The Ricochet Podcast
Episode 118: The Marriage Thing

Guests: AEI President Arthur Brooks and NR's Mona Charen.
May 11, 2012

This week, we’re all over the marriage thing (well, not literally). Then, American Enterprise Institute president Arthur Brooks on his new book The Road to Freedom: How to Win the Fight for Free Enterprise, and the role of government in society, and yes, yet another dog story. We wrap up with National Review’s Mona Charen on culture, working conservative women, and the role of family. Finally, shout to Ricochet member Rachel Lu for her post Unshackling the Young – it’s the Ricochet Podcast Member Post of The Week. Rachel, your mug is on the way. 

Music from this week’s episode:

Here’s the direct link to this week’s episode (but use our new audio player above), however the best way to hear the podcast is to subscribe! Visit our Feedburner page for a number of other subscription options. Or better yet, use Stitcher.

Thanks, EJHill

Looking for an audiobook? Get one for free from Audible on us. Click here

The Ricochet Podcast is proudly sponsored by Encounter Books. This week’s pick is No Matter What…They’ll Call This Book Racist: How our Fear of Talking Honestly About Race Hurts Us All by Harry Stein. Available for $16.31 at EncounterBooks.com and Amazon.com.

  1. Barkha Herman

    What happened to Rob’s Gay Marriage story?  Down twinkles!

  2. Fredösphere

    For what it’s worth, every time James said S E X in his Grandpa Simpson voice, I saw the word in my mind’s eye in the Wood font:

  3. Leporello

    James’s rant around minute 10 or 11 was just brilliant.

  4. James Lileks
    C

    Thanks, Leporello! <blush>

  5. Astonishing

    Thank you, Mona, for pointing out that the dismantling of marriage has had and will continue to have direct practical electoral consequences because unmarried women vote overwhelming  for welfare-state politicians.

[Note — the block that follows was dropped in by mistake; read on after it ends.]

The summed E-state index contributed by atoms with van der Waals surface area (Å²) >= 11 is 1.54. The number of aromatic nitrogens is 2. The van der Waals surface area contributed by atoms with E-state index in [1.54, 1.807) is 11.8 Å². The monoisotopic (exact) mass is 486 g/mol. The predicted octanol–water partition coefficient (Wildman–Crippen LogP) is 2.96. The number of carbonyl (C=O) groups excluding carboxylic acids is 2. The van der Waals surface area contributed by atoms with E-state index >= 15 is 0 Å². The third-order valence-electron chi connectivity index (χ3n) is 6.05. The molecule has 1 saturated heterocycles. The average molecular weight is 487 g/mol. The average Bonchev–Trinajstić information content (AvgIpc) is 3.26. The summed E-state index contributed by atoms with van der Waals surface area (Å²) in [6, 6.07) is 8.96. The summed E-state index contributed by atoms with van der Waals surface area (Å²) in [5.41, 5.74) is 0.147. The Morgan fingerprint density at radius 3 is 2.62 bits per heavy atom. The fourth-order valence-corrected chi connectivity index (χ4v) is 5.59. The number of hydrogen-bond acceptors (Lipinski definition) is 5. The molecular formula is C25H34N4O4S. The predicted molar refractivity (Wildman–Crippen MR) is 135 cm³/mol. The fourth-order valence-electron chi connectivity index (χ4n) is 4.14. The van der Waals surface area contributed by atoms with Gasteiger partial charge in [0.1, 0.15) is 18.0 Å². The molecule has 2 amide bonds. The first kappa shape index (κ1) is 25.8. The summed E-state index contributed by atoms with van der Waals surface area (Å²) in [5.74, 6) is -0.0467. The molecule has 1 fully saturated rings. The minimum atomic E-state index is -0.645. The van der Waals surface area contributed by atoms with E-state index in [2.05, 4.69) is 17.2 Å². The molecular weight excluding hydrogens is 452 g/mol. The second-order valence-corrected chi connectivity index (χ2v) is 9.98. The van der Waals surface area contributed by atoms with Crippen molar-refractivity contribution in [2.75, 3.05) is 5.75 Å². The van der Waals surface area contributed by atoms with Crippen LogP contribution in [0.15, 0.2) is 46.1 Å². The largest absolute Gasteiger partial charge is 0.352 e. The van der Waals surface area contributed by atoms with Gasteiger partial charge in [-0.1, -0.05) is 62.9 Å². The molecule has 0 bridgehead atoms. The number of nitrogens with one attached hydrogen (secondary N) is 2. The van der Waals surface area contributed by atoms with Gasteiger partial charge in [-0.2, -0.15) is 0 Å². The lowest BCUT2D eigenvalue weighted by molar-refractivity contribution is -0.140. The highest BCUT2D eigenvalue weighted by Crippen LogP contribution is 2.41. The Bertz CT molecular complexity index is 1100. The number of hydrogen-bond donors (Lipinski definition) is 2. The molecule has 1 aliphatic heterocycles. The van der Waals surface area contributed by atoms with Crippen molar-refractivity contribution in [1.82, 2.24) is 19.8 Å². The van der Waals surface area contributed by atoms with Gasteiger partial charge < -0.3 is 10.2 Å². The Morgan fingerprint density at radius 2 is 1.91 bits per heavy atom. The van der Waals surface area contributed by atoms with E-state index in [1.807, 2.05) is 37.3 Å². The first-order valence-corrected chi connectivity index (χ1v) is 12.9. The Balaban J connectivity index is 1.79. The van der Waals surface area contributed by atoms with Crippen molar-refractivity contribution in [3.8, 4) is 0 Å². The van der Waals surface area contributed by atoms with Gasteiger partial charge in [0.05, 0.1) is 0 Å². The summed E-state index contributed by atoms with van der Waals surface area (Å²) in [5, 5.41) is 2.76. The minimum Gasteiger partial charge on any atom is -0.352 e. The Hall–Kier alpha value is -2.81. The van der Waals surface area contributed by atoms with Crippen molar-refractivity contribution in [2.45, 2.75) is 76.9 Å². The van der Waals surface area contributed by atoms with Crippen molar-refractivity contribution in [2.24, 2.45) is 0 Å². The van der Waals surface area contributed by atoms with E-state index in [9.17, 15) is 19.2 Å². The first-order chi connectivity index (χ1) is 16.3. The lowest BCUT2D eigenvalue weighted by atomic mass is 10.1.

I would elaborate with the obvious observation that, whereas welfare-state policies both encourage and thrive upon the creation of Julias who feel themselves dependent upon government, healthy families (which begin with stable marriages) prevent dependency.

    No wonder the left wants to diminish family. In numberless ways, the family is the counter and cure to the expansive oppressive leftist welfare state.

    Apart from moral and economic effects, encouraging traditional marriage and strong families is good practical politics for conservatives. Conservatives who support same-sex marriage, which undermines marriage and family, commit slow but steady political suicide.

    Listen up libertarians, if you aren’t fond of the state, you better learn to love the family.

    One last random thought. Mona’s comments about how the so-called liberation of women has misdirected masculinity toward irresponsibility reminded me of this definition of a “sensitive modern male”:  He gives you a ride to the abortion clinic, and is less than ten minutes late to pick you up when it’s over.

  6. Mona Charen
    C

    Hi All,

    I had such a great time on the podcast! Thanks so much to you all. 

    Just want to clarify one point: I said that women want to be taken care of. This isn’t to imply that women are too dependent or weak. No, women need to be cared for by someone when they are themselves pregnant or nursing or caring for children or elderly relatives. Our society — led by those brilliant feminists — came up with the genius notion that it represented a step forward for women for them to be saddled with all of the above responsibilities and a full-time job and no husband. Great. Thanks a whole helluva lot for that.

    Kudos to James L and all stay-at-home dads too. I would just add that I’ve never known a stay at home dad who didn’t have a wife. But I know all too many women whose only spouse is Uncle Sam and they are pretty miserable.

    Also, I’m linking to the column I mentioned about the differences between 2012 and 1980 as an antidote to excessive optimism about the election. 

    http://www.nationalreview.com/articles/297099/carter-redux-mona-charen

  7. tabula rasa

    Arthur Brooks for VP.  I’d pay serious money to see him debate Uncle Joe Biden.

  8. doc molloy

    Great show! Arthur Brooks was great and Mona was a warm delight with great insights. And I have to say, James, you flew with wondrous wings. I, too, am in your shoes but sans children. I agree with you totally. A joy to listen too. Keep it up..